Otiluke's resilient sphere (pronounced: /ˈoʊtɪluːk/ O-ti-look) was an evocation spell that imprisoned its target. To Zakharan mages, always reluctant to acknowledge ajami names and accomplishments, the spell was known simply as resilient sphere, and counted among the spells of the universal province.
The spell created a shimmering sphere of force, with a diameter of a number of feet according to the power of the caster. If large enough, it completely enclosed a nearby target creature, if they could not dodge it or resist the spell. The resilient sphere would contain its subject for the duration of the spell, on the order of minutes.
Nothing could pass through the sphere, in or out, but the prisoner could still breathe. The sphere could not be moved, by either actions or efforts inside. Hence, the creature caught inside the globe was completely safe from all attacks, but, at the same time, was completely unable to affect the outside world.
The sphere was completely immune to all damage. The only method of removing the sphere (short of its caster dismissing it) was by the use of a dispel magic spell, an item like a rod of cancellation or a rod of negation, or even a disintegrate; these would destroy the sphere and leave the prisoner inside unharmed.
The resilient sphere was not known to the mages of ancient Netheril.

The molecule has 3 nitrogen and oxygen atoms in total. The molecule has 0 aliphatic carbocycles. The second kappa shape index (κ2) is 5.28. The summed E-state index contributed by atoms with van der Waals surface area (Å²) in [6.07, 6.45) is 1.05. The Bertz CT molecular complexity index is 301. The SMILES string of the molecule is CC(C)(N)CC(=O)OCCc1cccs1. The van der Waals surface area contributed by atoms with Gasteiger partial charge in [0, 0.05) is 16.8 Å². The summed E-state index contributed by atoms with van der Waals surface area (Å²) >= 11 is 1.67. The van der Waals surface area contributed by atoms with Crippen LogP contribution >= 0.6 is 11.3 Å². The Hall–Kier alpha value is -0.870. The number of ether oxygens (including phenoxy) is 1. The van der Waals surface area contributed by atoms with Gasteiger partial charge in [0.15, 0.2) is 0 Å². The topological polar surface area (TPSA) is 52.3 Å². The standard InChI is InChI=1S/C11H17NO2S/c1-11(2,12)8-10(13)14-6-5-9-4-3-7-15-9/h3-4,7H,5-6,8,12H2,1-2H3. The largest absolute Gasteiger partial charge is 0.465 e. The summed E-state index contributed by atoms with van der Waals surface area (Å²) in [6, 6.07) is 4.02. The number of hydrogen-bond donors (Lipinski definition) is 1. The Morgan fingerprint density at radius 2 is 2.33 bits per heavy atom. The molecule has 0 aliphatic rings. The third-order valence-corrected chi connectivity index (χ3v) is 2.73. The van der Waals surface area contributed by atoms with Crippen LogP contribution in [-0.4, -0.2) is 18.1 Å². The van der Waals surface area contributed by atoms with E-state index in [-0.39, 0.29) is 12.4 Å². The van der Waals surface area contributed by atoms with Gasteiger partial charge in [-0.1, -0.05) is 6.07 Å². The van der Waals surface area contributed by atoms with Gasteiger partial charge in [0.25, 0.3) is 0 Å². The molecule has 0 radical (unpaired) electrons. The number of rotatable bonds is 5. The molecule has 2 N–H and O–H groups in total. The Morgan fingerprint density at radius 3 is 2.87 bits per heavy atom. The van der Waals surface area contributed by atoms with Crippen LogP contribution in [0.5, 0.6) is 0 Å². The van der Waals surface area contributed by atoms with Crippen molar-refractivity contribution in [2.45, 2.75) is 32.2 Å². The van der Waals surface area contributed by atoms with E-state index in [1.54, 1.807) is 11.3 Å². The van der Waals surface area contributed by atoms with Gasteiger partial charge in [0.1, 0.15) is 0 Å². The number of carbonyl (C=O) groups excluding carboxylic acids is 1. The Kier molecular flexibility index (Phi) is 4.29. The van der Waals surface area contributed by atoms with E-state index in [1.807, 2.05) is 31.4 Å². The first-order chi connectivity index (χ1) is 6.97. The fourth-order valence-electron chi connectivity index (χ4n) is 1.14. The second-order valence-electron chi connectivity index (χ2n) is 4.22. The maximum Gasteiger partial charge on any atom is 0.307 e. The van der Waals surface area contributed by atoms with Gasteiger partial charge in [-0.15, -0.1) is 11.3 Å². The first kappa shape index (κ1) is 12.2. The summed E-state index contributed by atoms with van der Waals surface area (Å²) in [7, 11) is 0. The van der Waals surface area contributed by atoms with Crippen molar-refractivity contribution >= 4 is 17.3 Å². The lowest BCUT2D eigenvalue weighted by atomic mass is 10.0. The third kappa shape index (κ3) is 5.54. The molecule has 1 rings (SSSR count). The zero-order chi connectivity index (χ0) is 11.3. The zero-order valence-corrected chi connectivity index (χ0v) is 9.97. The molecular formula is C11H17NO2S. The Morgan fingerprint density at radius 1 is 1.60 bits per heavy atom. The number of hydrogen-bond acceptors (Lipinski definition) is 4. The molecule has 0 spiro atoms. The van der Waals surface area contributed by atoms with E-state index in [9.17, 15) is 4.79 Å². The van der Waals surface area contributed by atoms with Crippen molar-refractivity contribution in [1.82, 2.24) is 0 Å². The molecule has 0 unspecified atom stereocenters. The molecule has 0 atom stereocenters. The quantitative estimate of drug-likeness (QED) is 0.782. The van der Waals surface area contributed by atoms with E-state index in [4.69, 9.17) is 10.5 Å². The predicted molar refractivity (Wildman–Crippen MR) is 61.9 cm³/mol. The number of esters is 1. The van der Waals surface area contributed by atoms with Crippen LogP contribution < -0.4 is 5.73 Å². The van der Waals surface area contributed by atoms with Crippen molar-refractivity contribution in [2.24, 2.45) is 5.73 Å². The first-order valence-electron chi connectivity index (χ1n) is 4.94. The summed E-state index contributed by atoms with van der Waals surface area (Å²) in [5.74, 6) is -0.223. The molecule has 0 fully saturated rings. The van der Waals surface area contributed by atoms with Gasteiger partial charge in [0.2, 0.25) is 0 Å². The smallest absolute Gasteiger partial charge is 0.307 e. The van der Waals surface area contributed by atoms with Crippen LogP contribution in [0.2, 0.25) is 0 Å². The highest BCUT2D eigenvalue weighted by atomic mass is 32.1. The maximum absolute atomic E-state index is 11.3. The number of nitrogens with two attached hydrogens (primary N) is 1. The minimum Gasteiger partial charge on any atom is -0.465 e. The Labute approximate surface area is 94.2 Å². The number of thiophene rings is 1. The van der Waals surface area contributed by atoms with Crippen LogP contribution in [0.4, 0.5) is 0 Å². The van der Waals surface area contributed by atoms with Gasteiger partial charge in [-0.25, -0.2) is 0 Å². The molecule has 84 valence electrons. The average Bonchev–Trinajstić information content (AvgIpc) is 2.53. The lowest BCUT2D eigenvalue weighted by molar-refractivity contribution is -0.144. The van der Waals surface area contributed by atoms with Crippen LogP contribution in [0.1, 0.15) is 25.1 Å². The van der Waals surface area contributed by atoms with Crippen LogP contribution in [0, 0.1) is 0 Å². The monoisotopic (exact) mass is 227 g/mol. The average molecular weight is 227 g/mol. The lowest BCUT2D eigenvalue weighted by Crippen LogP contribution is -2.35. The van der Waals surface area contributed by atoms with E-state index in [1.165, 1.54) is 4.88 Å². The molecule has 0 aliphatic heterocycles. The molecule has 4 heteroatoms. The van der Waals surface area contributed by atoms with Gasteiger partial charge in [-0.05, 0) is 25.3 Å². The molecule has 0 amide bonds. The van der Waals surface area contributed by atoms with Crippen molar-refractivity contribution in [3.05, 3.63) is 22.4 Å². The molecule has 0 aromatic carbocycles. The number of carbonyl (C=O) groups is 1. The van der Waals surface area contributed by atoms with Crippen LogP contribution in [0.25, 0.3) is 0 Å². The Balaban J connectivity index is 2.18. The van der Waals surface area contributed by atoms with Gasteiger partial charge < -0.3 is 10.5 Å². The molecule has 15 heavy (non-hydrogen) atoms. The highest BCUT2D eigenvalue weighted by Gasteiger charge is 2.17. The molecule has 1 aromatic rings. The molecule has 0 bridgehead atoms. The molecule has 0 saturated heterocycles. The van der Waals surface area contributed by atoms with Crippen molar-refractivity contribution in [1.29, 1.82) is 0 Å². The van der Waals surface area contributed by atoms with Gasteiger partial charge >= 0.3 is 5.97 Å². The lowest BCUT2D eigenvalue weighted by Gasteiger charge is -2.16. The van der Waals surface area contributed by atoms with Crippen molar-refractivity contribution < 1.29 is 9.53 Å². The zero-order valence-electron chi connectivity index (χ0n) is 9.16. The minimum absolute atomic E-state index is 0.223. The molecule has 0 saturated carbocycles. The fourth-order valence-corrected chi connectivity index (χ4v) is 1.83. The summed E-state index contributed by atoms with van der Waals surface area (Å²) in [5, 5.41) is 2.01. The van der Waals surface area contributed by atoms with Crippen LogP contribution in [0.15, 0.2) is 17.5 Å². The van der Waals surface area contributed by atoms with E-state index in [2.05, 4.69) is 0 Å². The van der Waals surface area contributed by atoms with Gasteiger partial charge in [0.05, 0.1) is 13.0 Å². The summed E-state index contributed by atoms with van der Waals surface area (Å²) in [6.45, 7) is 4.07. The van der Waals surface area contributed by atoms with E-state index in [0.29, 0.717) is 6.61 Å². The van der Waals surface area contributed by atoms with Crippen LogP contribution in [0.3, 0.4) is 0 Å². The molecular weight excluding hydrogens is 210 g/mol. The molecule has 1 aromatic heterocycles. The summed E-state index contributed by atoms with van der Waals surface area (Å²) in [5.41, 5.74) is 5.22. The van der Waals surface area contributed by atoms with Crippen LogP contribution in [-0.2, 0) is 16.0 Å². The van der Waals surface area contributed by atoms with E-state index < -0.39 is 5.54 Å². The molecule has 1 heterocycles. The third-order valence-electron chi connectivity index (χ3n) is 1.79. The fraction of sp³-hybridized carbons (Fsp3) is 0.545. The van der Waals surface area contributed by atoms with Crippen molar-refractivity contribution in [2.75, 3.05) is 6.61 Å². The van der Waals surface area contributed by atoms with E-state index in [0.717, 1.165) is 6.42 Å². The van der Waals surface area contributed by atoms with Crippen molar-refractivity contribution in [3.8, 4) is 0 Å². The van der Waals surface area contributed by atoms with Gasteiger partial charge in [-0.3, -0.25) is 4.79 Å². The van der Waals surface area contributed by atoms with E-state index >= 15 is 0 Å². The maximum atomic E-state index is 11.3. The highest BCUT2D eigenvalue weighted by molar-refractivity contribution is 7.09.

- ↑ Mike Mearls, Jeremy Crawford (2014). Player's Handbook 5th edition. (Wizards of the Coast), pp. 211, 264. ISBN 978-0-7869-6560-1.
- ↑ Jeremy Crawford, Mike Mearls, Robert J. Schwalb, Adam Lee, Christopher Perkins, Matt Sernett (November 2017). Xanathar's Guide to Everything. Edited by Kim Mohan. (Wizards of the Coast), p. 39. ISBN 978-0-7869-6612-7.
- ↑ 3.0 3.1 3.2 3.3 3.4 3.5 Jonathan Tweet, Monte Cook, Skip Williams (July 2003). Player's Handbook 3.5 edition. (Wizards of the Coast), p. 258. ISBN 0-7869-2886-7.
- ↑ David "Zeb" Cook (August 1989). Player's Handbook (2nd edition). (TSR, Inc.), p. 160. ISBN 0-88038-716-5.
- ↑ 5.0 5.1 Sam Witt (January 1994). The Complete Sha'ir's Handbook. (TSR, Inc), pp. 124–125. ISBN 978-1560768289.
- ↑ Frank Mentzer (January 1985). “Ay pronunseeAYshun gyd”. In Kim Mohan ed. Dragon #93 (TSR, Inc.), p. 28.